Can The New York Times' Credibility Committee Fix the Paper of Record?
Bill Keller probably has the toughest job in the MSM. He took over the severely listing ship of The New York Times in July 2003 in the wake of the Jayson Blair scandal and the departure of Howell Raines and Gerald Boyd as, respectively, executive editor and managing editor. In so many ways, Keller returned to a newsroom in unprecedented dissarray.
Among the measures taken by Keller and others was the appointment of a Credibility Committee made up of Times insiders - with a heavy emphasis upon people from the paper's Washington Bureau - who were tasked with recommending approaches to restoring the paper's tattered position as the daily newspaper of record.
The committee delivered its recommendations last year. Earlier this month the committee issued a status report on implementation of its recommendations. Keller has now responded to the updating with a memo of his own to newsroom colleagues.
Taken together, the committee report and the response to its recommendations by Keller and the rest of the Times' newsroom leadership and rank and file represent a milestone in the MSM's history. For that reason, both bear serious thought and analysis. The committee report is here and Keller's first response is here. I will have my own observations later this week.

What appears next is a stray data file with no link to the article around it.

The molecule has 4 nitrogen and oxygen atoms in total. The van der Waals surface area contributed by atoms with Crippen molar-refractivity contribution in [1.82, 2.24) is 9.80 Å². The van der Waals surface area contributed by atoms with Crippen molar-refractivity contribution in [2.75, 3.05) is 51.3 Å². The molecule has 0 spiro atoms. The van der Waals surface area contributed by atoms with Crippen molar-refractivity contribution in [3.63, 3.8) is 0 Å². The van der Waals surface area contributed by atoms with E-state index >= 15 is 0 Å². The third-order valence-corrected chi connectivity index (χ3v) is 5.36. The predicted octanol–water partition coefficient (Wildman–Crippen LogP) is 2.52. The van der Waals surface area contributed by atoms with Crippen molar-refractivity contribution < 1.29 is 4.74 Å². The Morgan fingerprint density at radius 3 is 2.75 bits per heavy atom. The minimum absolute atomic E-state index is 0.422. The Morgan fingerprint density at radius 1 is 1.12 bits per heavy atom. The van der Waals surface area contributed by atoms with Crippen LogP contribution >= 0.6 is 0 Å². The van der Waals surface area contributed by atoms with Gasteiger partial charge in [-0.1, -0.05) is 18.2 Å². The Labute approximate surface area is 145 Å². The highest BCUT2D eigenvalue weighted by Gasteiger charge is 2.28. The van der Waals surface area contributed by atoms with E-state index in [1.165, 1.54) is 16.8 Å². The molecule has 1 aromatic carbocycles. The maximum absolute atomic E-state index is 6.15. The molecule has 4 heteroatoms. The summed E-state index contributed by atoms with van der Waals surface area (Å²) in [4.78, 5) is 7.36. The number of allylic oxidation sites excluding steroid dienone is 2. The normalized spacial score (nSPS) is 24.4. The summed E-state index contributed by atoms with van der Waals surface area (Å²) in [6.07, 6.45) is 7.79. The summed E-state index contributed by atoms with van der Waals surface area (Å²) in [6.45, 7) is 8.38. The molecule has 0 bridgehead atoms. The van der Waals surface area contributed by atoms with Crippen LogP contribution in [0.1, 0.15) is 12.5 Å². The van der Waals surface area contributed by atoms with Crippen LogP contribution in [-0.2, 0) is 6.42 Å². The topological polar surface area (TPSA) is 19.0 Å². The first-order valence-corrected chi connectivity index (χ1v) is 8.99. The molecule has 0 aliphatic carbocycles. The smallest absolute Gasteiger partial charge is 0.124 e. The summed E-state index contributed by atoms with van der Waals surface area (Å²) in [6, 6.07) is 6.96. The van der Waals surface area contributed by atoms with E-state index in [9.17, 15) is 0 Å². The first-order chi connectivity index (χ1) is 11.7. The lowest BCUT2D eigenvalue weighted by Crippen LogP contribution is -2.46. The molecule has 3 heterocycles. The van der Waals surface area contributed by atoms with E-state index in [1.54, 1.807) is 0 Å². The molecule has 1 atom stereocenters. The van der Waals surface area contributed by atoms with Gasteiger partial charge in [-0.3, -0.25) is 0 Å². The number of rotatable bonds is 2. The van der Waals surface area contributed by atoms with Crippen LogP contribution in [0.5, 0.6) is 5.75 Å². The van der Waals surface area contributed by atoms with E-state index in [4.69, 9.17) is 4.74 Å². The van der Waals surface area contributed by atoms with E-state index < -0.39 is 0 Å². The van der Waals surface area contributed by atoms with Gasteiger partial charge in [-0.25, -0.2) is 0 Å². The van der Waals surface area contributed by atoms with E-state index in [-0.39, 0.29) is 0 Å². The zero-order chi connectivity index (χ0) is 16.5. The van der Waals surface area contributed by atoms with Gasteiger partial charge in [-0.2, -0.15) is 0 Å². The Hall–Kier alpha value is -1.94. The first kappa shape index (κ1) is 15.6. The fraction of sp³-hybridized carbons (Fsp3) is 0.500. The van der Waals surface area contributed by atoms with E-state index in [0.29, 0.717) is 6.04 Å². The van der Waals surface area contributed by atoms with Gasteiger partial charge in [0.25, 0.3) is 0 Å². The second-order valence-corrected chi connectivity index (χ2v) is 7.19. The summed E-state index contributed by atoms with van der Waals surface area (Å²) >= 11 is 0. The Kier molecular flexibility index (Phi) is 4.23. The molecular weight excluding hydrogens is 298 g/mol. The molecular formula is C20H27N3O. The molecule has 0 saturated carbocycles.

Meanwhile, others are reading and reacting. Tom Maguire of JustOneMinute.com evidently is not heartened, observing of a Keller admission of confusion among some readers about when the Times is reporting the news and when it is commenting about the news: "I filed this under 'No Kidding': 'Even sophisticated readers of The New York Times sometimes find it hard to distinguish between news coverage and commentary in our pages.'" Maguire extracts a number of crucial quotes from Keller here and summarizes the committee's main points here.
Editor & Publisher is promising multiple stories on the report and Keller response. The first article from the daily newspaper industry's leading trade journal is here.
Stay tuned, folks.